Gigi’s Cafe

The Dining Divas and guests just like to have fun—and that’s what we had when we lunched at Gigi’s Cafe at the eye-catching Broadstone Marketplace in Folsom.

Our greeter was the bartender, known only as A.J., who was tapped to be our server for the day. Lunchtime begins at 11 a.m. at Gigi’s, and there was action that early in the day. A nicely appointed table in a room that could provide private dining was set up and ready, although there was not much room between the back wall and the fountain in the center of the room, making it difficult for water pourers to perform their duties. The décor includes some French touches (the Eiffel Tower vases holding faux roses might need to be replaced), and the executive chef, Gerard Robert, is from Nevers, in Burgundy, France.

The lunch menu offers a good number of choices without being overwhelming. We ordered country pâté; fried calamari; escargot with garlic butter sauce and sliced almonds; French onion soup; and the day’s soup, lobster bisque. We also ordered a crab cake, even though it wasn’t on the menu.

The generous serving of calamari had a light, delicate touch, although the seasoning was bland. Neither of the soups was hot enough, and the bisque was too tomatoey. The crab cake topped with slivers of red pepper had an interesting presentation, but the flavor was so delicate that all you could taste was sauce. The escargot proved to be the best of the lot, but then anything swimming in butter, with the added crunch of sliced almonds, can’t be all bad, can it?

Moving on to entrées, we ordered the shrimp salad, made with walnuts, red onion, green beans and feta with mint vinaigrette; eggplant pistou; BLT hamburger topped with Boursin cheese on an Italian slipper-shaped roll known as a ciabatta; ahi tuna sandwich; cannelloni crêpe filled with ground veal and topped with Alfredo and marinara sauces; curried-chicken crêpe; and lobster-stuffed ravioli.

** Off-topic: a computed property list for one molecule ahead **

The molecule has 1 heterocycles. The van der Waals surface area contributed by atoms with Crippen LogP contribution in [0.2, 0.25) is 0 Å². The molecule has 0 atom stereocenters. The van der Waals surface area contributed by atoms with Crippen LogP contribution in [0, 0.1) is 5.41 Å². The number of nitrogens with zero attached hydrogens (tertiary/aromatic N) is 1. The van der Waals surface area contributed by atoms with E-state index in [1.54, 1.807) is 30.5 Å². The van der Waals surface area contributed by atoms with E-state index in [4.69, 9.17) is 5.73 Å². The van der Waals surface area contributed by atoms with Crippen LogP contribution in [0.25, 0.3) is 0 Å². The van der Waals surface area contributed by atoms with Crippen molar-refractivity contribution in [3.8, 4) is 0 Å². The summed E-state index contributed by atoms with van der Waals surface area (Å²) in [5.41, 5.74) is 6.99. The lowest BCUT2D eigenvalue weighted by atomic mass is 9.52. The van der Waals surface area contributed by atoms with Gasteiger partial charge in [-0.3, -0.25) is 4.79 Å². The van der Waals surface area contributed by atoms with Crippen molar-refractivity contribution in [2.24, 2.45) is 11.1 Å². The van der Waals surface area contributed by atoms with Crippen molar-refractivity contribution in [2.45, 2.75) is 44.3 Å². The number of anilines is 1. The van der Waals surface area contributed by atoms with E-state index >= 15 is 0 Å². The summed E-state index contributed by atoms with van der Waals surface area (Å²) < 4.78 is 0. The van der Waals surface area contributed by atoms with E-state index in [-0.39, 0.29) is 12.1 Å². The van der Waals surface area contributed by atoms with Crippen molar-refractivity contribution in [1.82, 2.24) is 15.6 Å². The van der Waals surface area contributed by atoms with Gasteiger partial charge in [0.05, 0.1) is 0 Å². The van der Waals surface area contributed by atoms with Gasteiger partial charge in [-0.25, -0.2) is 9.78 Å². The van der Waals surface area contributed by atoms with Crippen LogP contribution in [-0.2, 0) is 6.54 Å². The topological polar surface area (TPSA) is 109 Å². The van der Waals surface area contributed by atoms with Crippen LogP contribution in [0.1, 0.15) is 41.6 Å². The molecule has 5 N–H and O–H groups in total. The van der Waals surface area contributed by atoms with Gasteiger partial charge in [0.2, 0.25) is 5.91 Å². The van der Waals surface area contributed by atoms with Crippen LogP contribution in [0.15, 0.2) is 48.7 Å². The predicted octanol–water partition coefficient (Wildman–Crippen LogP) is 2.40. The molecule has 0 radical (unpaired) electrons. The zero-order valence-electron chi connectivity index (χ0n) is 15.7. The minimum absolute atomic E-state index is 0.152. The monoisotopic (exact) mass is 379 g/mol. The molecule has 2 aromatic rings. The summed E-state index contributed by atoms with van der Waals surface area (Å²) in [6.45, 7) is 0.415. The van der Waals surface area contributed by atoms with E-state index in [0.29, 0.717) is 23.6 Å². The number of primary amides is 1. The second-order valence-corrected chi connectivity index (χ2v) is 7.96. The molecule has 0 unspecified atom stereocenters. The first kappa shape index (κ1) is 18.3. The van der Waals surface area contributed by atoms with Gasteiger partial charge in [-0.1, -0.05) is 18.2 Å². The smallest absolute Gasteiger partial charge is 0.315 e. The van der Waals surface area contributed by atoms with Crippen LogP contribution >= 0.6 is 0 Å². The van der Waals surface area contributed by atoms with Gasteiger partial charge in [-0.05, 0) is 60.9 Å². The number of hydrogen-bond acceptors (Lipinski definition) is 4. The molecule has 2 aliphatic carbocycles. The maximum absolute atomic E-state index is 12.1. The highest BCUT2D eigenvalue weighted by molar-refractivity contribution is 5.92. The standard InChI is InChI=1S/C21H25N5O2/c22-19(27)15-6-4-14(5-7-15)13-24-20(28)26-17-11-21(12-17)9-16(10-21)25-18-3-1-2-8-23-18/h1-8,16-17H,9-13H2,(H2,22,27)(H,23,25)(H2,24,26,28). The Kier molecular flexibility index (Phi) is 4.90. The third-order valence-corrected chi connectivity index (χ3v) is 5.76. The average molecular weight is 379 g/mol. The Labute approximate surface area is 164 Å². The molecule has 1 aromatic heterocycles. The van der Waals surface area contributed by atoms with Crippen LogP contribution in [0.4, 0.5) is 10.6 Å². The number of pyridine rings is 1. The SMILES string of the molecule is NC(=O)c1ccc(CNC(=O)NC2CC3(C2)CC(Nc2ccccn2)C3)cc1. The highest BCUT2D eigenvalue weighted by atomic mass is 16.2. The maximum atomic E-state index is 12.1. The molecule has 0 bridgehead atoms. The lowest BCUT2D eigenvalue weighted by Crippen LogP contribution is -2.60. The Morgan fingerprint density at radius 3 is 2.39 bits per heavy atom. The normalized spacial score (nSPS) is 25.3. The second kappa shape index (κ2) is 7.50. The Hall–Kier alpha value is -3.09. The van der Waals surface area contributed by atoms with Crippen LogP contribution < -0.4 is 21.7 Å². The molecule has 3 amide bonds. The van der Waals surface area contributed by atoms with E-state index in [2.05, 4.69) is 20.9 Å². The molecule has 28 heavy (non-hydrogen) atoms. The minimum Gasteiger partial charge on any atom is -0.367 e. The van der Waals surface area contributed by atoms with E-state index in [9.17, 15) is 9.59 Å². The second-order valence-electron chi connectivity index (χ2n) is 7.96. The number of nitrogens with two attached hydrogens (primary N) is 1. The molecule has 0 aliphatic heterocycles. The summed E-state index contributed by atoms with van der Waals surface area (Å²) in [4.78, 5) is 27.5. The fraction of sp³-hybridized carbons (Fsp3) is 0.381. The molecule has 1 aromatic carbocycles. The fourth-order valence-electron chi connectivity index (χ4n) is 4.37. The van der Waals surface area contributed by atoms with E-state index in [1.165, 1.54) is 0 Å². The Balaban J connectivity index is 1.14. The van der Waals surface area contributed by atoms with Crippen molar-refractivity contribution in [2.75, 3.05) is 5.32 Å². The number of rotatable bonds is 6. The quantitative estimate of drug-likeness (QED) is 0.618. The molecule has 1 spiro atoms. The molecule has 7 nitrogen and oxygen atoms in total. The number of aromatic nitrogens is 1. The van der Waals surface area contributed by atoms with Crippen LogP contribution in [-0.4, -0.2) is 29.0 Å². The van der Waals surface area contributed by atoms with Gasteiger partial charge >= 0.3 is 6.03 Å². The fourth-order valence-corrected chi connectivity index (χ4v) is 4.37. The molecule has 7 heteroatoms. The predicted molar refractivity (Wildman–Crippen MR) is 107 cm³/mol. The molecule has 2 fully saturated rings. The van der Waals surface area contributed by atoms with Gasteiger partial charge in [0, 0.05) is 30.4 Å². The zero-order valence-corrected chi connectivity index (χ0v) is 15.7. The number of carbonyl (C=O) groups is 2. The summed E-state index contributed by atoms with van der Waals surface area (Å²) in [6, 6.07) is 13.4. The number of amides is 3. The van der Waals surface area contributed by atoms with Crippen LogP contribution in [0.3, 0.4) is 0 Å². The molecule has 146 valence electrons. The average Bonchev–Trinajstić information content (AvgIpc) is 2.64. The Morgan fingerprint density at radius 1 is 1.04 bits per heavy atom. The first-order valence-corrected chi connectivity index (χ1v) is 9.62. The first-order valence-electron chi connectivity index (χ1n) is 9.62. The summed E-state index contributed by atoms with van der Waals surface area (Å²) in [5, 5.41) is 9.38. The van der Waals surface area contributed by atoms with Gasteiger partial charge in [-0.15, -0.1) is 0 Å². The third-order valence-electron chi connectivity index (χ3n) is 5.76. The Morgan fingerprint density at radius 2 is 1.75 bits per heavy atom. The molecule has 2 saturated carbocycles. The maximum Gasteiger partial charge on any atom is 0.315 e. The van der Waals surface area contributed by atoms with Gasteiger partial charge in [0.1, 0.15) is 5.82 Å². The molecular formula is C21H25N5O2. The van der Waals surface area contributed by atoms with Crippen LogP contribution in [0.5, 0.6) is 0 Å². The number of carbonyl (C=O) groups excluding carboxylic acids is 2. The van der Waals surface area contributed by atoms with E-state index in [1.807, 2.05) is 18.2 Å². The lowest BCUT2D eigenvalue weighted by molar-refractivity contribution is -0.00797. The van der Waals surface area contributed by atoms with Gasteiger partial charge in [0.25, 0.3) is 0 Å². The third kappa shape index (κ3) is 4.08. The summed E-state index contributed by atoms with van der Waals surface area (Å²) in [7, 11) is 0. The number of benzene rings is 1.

The ahi sandwich was the star of the day. The ahi was fresh and perfectly cooked, neither over- nor underdone. The caramelized onions on top added sass, and the ciabatta was nicely warmed. The burger also came in for high praise, although I don’t recall it having much cheese. Once again, the ciabatta was just the right touch.

Personally, I wanted more curry in the chicken crêpe and more seasoning in the ravioli. The shrimp salad had a sweet touch, possibly from the mint vinaigrette.

The eggplant? No way. It was undercooked, unappealing to the eye and not very flavorful. Pistou is a condiment from Provence made of fresh basil crushed with garlic and olive oil—it lacked zing and didn’t do anything for the bland eggplant. It would be a good choice for a vegetarian if it came out of the kitchen the way it should, but then so would the forestière crêpe, made with wild mountain mushrooms, and the pasta fresca: angel hair pasta made with tomatoes, basil, onion and garlic.

To accompany the food, Diva Joan Leineke selected Ferrari Carrano Chardonnay (Alexander Valley) and Monticello Merlot (Napa). Elegant wine glasses added a festive note. The Chardonnay was my favorite; it was neither overpowering nor oaky, and was a pleasant wine to go with our food.

One of the best parts of a Diva lunch is that we order all of the desserts. At Gigi’s, that meant pear almond tart, “very berry” crêpe with seasonal berries and vanilla ice cream, cheesecake, crème caramel, caramelized apple crêpe with walnuts and vanilla ice cream, and triple chocolate mousse cake.